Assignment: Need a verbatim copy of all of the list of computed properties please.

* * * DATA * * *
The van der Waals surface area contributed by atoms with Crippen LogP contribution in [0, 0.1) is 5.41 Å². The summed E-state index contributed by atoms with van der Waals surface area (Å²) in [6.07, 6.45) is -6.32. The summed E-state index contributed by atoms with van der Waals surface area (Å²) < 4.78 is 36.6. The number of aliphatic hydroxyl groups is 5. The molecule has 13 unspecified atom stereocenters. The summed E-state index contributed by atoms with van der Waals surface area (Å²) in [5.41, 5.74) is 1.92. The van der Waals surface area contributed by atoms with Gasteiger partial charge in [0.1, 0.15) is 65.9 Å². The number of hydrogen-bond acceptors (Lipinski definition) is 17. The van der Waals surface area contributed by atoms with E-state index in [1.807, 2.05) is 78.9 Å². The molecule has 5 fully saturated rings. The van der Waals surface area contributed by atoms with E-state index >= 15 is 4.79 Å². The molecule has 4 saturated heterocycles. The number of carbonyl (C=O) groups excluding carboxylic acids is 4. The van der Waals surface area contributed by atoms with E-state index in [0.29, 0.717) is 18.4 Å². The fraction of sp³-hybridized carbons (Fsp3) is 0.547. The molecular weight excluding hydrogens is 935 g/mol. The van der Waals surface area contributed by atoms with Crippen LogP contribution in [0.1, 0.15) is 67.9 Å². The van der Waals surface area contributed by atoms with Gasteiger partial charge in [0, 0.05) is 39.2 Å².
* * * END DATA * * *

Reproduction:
The van der Waals surface area contributed by atoms with Crippen LogP contribution in [0, 0.1) is 5.41 Å². The summed E-state index contributed by atoms with van der Waals surface area (Å²) in [6.07, 6.45) is -6.32. The summed E-state index contributed by atoms with van der Waals surface area (Å²) < 4.78 is 36.6. The number of aliphatic hydroxyl groups is 5. The molecule has 13 unspecified atom stereocenters. The summed E-state index contributed by atoms with van der Waals surface area (Å²) in [5.41, 5.74) is 1.92. The van der Waals surface area contributed by atoms with Gasteiger partial charge in [0.1, 0.15) is 65.9 Å². The number of hydrogen-bond acceptors (Lipinski definition) is 17. The van der Waals surface area contributed by atoms with E-state index in [1.807, 2.05) is 78.9 Å². The molecule has 5 fully saturated rings. The van der Waals surface area contributed by atoms with E-state index >= 15 is 4.79 Å². The molecule has 4 saturated heterocycles. The number of carbonyl (C=O) groups excluding carboxylic acids is 4. The van der Waals surface area contributed by atoms with E-state index in [0.29, 0.717) is 18.4 Å². The fraction of sp³-hybridized carbons (Fsp3) is 0.547. The molecular weight excluding hydrogens is 935 g/mol. The van der Waals surface area contributed by atoms with Crippen LogP contribution in [0.1, 0.15) is 67.9 Å². The van der Waals surface area contributed by atoms with Gasteiger partial charge in [0, 0.05) is 39.2 Å².